Magic is anything but child?s play. To be a successful conjurer, one must create the illusion of achieving the seemingly impossible, executed with uncanny ease. The audience?s attention must be captivated by one theatrical display, while behind the scenes the real work takes place under wraps. And so it is with The Black Magic Show, the sophomore release from Elefant. Scratch the surface, and what the New York quartet has on offer is a riveting set of dynamic pop-rock. But as you pull back the curtain, and investigate in closer detail, it becomes apparent that the album operates on a variety of intricate levels.
Upon initial listen, what catches the ear is how much Elefant has matured since its inception. Three years of performing shows around the world has solidified the band into a tighter, tougher unit than the one behind their critically acclaimed 2003 debut Sunlight Makes Me Paranoid. The interplay between members is audible: Diego Garcia?s voice slithers over drummer Kevin McAdam?s skittish beats on "The Clown," the pulsating push-and-pull between guitarist Mod and bassist Jeff James that surges through the lead single, "Lolita."
"You can?t underestimate what touring does for a band," says Jeff. "The difference is night and day. When we made the first record, we hadn?t played out of town much. As soon as we got on the road, new worlds opened up.
It was these worlds that provided the elements from which The Black Magic Show was created, resulting in an album that is markedly more sophisticated in structure and content than its predecessor. Listen to singer/songwriter Diego Garcia?s words, the way he animates his twilight-world characters. Doling out pharmaceuticals, "The Clown" cavorts through a landscape of dark guitars. Are the "Sirens" that tug on his ear the voices of adoring sycophants, tempting him to wallow in "sunglasses and vodka in the morning," or those of the police, coming to break up the party? Stumbling in time to herky-jerky keyboards, "The Lunatic" is the last guest to leave, forgetting to hit the lights on his way out into the sunshine.
The theme that emerges from these shadows is very deliberate, explains Diego. "We really wanted to capture the feeling of late nights in New York City, and what happens after 4am."
Continue digging. Delve further into the lyrics and witness the myriad inspirations upon which Garcia draws. Masterpieces of Russian literature figured heavily in the genesis of both the title cut (which borrows from Mikhail Bulgakov?s The Master and Margarita, a story in which Satan beguiles and maddens an entire city) and "Lolita" (part drawn-from-life, part homage to Vladimir Nabakov?s infamous young temptress). There are autobiographical elements, too. Diego cites the great romantic love of his life as the wellspring for the bittersweet "Why" and the tormented "My Apology," while the cinema classic Black Orpheus gave birth to the sinuous, twisting Brasil. Elsewhere, the timeless rock tropes of sunshine and sex propel the explosive Uh Oh Hello.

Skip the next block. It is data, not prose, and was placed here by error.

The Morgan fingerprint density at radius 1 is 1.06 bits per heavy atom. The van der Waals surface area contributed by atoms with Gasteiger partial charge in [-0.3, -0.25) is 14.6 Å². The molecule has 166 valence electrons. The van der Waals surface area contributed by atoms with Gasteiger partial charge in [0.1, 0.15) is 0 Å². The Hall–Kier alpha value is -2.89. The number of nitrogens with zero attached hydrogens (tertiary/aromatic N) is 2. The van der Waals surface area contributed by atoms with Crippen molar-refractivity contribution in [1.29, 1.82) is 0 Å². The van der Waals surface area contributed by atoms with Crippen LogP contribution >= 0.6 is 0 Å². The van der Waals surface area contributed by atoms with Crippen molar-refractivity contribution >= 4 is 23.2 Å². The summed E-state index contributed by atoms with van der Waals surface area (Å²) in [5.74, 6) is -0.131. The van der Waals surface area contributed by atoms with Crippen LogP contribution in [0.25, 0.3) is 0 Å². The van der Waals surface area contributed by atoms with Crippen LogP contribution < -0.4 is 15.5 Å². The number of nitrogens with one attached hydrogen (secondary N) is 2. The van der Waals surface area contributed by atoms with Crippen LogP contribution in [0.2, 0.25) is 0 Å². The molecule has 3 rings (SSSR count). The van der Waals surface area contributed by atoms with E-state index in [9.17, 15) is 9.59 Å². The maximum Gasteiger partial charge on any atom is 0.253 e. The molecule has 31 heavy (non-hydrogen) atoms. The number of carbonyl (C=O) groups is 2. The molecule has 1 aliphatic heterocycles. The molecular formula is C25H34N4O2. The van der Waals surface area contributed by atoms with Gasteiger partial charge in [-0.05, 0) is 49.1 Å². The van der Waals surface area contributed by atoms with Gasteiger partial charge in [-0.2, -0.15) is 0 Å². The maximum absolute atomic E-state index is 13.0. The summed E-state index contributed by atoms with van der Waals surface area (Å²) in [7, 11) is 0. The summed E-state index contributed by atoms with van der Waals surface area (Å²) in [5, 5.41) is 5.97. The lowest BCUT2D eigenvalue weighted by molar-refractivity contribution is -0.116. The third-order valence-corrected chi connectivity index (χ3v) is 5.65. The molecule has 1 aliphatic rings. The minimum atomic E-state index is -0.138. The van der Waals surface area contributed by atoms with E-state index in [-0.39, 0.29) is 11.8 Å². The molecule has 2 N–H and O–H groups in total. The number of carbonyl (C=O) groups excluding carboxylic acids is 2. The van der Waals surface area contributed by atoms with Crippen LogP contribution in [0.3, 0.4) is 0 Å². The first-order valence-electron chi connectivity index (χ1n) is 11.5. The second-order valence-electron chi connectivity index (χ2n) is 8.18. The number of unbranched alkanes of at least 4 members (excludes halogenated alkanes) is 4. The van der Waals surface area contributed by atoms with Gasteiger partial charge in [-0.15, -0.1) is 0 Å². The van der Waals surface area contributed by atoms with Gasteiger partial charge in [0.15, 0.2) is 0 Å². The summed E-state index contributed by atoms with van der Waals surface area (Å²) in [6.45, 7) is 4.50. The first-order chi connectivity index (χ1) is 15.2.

Despite its debt to New York City and its manic metropolitan energy, much of the music on The Black Magic Show was originally composed on a different continent. In the winter of 2003, Diego visited South America. He started in his family home of Crdoba, Argentina, and in a moment of inspiration, bought a classical guitar. He carried the instrument with him over the course of the months that followed, as he made his way to Cartagena, Colombia and back, coaxing new melodies and ideas from it daily.
There is a very famous tango singer, the best ever, named Carlos Gardel, explains Garcia. In the 1940s, he was wearing tuxedos and singing under big spotlights. And I had a dream where I felt I embodied him, with my hand sheathed in a white glove, and I was singing into a giant microphone, before all the people in this old auditorium. So I tried to channel that vibe on a lot of these songs.
No matter what the circumstances are when Diego writes, it is only after he surrenders his songs to the rest of the band that they take on the vibrant dimensions that make them uniquely Elefant. It is at this point that often delicate, acoustic creations can blossom into hip-shaking, fist-pumping anthems. We?re all attracted to the idea of getting people to dance and move around, so we kept that in mind when Diego brought new songs to the table, says Mod. We turn these love songs into these great grooves. But not, drummer Kevin McAdams emphasizes, at the expense of the original sentiments. Our focus is always on the song, he reiterates. What benefits the song?
To capture The Black Magic Show, the quartet spent many months recording in Los Angeles, first in pre-production with Ed Buller (Suede, Pulp), and then in the studio under the helm of Don Gilmore (Duran Duran, Linkin Park, Good Charlotte). Don embraced the idea of The Black Magic Show, took each song, and made it better with his contributions, says Diego. Not only in the engineering, and in the sonic qualities, but also structurally; he introduced me to some new ideas that I had never tried. Gilmore also kept downtime the bane of the recording musician to a bare minimum. Every moment was well-spent, recording ideas and sounds, and exploring different moods.
One goal was to create a luscious, larger-than-life landscape in the songs, with production and arrangements, adds Diego. As the band approached that, enthusiasm around the process increased. The closer we came to finishing it, the more we said, This sounds like Elefant, concludes Mod.
Diego concurs. This is a definitive Elefant record, the definitive Elefant record. And they make it seem so easy. Just like magic.